Introduction: The aim of this study was to determine the clinical significance of focal incidentally detected colorectal abnormalities on 18F- Fluoro-2-Deoxy-D-Glucose (FDG) PET-CT scans. Methods: Retrospective audit of PET-CT scans performed at our institution between 2009 and 2014. Demographic and clinical details were retrieved from electronic patient records. An advanced adenoma was defined as: ≥1 cm in size, tubullo-villous histology, or displaying high grade dysplasia. A high-risk lesion (HRL) was defined as an advanced adenoma or colorectal cancer (CRC). Results: Of the 1911 PET-CT eligible scans, focal incidental colorectal FDG uptake was detected in 99 (5.2%) patients. Colonoscopy was undertaken in 43 (43.4%) patients and 45 FDG-avid sites were evaluated. The commonest site of abnormal FDG uptake was the rectosigmoid region, with 34 (75.6%) of the 45 foci being located in this area. Overall, 23 (53.5%) of these patients had clinically significant pathology. Of the 45 focal PET-CT abnormalities evaluated, 17 (37.8%) were adenomas, of which 11 (24.4%) were advanced adenomas, and six (13.3%) were cancers, with a total of 17 (37.8%) HRLs. Five of the six patients with CRC underwent surgical resection, whilst one had endoscopic resection. The overall survival for the entire cohort was 18 months (range 1–72 months) with those that underwent colonoscopy having higher overall survival compared to those that did not (38 vs. 13.5 months). Conclusion: Incidental colorectal abnormalities on PET-CT scans are often clinically significant. However, careful selection for colonoscopy is important due to the poor survival in these patients related to the underlying primary malignancy.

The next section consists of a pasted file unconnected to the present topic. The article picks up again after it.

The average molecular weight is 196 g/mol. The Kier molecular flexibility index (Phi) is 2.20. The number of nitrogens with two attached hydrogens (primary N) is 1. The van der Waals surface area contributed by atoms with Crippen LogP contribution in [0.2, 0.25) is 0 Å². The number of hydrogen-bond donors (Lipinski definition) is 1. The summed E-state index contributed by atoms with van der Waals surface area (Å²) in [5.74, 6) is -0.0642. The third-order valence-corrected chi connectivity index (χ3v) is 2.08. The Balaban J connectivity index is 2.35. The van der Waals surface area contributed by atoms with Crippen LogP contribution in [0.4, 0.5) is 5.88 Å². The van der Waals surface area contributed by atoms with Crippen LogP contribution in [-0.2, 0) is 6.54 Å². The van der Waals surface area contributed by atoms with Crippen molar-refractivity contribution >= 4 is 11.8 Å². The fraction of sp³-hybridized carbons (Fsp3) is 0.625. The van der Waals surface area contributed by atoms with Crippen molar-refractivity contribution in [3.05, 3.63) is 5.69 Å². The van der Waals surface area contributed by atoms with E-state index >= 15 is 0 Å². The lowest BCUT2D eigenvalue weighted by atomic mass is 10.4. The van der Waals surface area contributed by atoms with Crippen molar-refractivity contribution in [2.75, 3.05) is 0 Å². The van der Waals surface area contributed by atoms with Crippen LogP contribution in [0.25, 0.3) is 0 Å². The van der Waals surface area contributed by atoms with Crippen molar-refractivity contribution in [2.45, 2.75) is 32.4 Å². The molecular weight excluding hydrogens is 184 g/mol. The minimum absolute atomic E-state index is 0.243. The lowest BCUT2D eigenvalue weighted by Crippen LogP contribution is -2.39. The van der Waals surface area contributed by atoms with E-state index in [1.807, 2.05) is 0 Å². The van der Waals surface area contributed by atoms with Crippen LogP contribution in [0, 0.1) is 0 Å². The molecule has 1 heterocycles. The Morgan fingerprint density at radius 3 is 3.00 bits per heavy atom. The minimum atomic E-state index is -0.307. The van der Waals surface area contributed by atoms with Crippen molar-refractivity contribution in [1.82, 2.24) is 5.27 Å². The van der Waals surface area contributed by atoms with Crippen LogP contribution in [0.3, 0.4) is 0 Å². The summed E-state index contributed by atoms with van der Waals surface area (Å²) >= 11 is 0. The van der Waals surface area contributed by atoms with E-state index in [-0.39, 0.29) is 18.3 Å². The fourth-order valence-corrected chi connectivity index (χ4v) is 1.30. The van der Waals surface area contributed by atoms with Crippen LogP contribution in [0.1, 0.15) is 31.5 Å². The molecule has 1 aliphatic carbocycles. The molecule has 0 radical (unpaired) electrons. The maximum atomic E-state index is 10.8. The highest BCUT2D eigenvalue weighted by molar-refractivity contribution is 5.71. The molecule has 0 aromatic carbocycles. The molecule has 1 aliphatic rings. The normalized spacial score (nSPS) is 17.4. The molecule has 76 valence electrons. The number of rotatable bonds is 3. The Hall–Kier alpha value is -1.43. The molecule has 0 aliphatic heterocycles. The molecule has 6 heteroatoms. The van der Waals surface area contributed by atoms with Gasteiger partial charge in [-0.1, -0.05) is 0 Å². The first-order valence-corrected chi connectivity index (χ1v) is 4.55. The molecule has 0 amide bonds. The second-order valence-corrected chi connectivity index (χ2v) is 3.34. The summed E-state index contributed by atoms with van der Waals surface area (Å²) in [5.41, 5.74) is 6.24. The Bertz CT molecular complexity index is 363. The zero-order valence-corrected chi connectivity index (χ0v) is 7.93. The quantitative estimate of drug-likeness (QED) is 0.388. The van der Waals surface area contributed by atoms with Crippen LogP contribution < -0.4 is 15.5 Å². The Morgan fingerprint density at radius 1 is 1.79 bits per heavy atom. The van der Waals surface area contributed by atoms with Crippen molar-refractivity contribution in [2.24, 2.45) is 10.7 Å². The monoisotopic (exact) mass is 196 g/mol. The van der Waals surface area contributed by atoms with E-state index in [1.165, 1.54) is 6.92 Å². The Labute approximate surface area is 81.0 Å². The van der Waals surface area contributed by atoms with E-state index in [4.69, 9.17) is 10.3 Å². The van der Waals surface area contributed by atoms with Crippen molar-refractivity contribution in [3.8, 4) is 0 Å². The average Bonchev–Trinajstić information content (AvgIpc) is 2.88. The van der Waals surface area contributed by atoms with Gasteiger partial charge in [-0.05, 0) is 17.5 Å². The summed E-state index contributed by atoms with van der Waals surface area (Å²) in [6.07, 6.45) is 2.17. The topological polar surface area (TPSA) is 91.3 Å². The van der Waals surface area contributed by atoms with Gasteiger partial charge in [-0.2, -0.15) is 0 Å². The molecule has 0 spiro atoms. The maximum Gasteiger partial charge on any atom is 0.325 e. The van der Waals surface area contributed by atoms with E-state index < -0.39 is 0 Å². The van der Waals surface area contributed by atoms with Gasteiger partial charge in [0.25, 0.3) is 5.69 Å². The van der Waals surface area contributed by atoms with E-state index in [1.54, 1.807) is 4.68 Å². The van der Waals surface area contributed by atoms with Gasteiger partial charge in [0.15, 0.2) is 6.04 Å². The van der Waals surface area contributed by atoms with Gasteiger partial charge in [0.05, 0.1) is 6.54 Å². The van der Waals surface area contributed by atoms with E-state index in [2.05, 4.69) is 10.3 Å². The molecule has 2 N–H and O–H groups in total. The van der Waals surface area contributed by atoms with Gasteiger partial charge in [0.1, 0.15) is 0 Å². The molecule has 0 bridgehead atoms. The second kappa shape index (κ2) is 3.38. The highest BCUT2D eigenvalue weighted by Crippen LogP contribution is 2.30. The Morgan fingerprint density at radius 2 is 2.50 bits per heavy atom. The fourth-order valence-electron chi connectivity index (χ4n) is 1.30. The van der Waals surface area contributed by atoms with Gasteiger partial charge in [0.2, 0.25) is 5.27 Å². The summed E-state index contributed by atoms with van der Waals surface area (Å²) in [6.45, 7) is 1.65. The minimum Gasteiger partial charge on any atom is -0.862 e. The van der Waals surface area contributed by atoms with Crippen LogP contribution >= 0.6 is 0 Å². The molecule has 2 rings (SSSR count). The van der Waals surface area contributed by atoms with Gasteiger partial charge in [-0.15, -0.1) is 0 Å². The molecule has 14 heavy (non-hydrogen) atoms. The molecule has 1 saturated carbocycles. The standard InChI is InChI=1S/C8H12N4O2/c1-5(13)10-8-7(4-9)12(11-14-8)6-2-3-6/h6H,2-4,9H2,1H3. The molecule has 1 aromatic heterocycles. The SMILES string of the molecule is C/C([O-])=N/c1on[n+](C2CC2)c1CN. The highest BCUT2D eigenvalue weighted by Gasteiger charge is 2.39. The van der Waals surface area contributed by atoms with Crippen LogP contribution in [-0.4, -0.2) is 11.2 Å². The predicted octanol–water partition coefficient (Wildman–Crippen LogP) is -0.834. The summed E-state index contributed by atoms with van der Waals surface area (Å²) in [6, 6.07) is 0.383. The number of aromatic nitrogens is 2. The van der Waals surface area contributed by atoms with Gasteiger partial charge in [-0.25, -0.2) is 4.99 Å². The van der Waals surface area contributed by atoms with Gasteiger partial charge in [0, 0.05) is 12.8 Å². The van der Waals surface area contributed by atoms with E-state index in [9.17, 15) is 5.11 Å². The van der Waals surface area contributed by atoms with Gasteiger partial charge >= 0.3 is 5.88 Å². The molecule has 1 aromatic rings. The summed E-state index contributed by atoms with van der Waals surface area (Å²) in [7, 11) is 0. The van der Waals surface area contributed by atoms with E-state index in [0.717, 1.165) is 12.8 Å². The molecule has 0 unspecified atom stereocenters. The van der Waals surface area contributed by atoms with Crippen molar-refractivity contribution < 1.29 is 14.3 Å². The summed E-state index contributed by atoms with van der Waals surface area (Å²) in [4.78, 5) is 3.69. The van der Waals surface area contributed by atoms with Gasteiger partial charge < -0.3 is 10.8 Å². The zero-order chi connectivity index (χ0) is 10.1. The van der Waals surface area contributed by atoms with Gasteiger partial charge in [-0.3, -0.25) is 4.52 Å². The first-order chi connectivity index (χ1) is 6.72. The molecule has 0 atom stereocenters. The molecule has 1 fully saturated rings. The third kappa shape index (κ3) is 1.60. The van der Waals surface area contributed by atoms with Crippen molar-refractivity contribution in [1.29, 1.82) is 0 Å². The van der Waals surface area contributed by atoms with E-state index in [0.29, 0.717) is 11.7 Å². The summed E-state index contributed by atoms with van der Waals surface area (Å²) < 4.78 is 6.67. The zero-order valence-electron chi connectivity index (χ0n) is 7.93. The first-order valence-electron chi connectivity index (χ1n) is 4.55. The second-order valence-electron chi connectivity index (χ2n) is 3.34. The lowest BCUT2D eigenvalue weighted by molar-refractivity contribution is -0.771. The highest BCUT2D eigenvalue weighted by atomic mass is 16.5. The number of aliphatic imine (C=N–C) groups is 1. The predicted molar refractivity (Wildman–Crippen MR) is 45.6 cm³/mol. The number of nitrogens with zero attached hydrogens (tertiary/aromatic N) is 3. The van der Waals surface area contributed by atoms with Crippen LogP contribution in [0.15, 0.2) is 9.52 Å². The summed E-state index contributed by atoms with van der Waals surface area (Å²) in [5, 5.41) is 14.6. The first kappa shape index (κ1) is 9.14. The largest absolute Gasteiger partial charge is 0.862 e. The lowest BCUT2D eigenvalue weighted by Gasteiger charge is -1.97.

- colorectal cancer